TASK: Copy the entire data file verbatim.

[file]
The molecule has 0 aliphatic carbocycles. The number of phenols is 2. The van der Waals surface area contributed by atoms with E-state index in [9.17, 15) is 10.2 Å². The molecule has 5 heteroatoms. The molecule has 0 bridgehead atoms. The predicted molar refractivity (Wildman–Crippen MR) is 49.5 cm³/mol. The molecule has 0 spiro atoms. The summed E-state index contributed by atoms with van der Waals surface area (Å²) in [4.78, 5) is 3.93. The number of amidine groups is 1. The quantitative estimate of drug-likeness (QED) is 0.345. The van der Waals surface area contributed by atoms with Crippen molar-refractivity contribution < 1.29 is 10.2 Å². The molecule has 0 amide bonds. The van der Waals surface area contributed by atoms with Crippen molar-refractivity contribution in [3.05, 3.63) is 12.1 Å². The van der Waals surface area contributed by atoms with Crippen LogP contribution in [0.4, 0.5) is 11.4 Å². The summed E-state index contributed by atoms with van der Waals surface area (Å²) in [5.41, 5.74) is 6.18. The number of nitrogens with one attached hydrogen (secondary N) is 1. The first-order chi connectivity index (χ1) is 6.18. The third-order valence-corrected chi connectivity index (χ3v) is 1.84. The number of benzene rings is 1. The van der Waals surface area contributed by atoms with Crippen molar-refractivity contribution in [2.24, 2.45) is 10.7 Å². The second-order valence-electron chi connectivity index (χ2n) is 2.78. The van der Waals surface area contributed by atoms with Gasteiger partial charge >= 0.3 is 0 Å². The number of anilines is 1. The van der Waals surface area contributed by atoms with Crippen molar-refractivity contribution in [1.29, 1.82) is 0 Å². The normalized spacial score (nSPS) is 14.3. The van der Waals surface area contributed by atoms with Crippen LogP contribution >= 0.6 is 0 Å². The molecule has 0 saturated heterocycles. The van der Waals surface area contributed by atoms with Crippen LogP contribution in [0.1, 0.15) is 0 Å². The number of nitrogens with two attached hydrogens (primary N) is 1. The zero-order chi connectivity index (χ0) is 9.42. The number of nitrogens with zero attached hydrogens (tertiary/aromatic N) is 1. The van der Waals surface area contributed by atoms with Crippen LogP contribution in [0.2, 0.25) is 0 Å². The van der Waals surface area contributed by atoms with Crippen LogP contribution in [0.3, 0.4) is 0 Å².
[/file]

The molecule has 0 aliphatic carbocycles. The number of phenols is 2. The van der Waals surface area contributed by atoms with E-state index in [9.17, 15) is 10.2 Å². The molecule has 5 heteroatoms. The molecule has 0 bridgehead atoms. The predicted molar refractivity (Wildman–Crippen MR) is 49.5 cm³/mol. The molecule has 0 spiro atoms. The summed E-state index contributed by atoms with van der Waals surface area (Å²) in [4.78, 5) is 3.93. The number of amidine groups is 1. The quantitative estimate of drug-likeness (QED) is 0.345. The van der Waals surface area contributed by atoms with Crippen molar-refractivity contribution < 1.29 is 10.2 Å². The molecule has 0 amide bonds. The van der Waals surface area contributed by atoms with Crippen molar-refractivity contribution in [3.05, 3.63) is 12.1 Å². The van der Waals surface area contributed by atoms with Crippen LogP contribution in [0.4, 0.5) is 11.4 Å². The summed E-state index contributed by atoms with van der Waals surface area (Å²) in [5.41, 5.74) is 6.18. The number of nitrogens with one attached hydrogen (secondary N) is 1. The first-order chi connectivity index (χ1) is 6.18. The third-order valence-corrected chi connectivity index (χ3v) is 1.84. The number of benzene rings is 1. The van der Waals surface area contributed by atoms with Crippen molar-refractivity contribution in [2.24, 2.45) is 10.7 Å². The second-order valence-electron chi connectivity index (χ2n) is 2.78. The van der Waals surface area contributed by atoms with Gasteiger partial charge >= 0.3 is 0 Å². The number of anilines is 1. The van der Waals surface area contributed by atoms with Crippen molar-refractivity contribution in [1.29, 1.82) is 0 Å². The normalized spacial score (nSPS) is 14.3. The van der Waals surface area contributed by atoms with Crippen LogP contribution >= 0.6 is 0 Å². The molecule has 0 saturated heterocycles. The van der Waals surface area contributed by atoms with Crippen LogP contribution in [0.1, 0.15) is 0 Å². The number of nitrogens with two attached hydrogens (primary N) is 1. The zero-order chi connectivity index (χ0) is 9.42. The number of nitrogens with zero attached hydrogens (tertiary/aromatic N) is 1. The van der Waals surface area contributed by atoms with Crippen LogP contribution in [0.2, 0.25) is 0 Å². The van der Waals surface area contributed by atoms with Crippen LogP contribution in [0.3, 0.4) is 0 Å².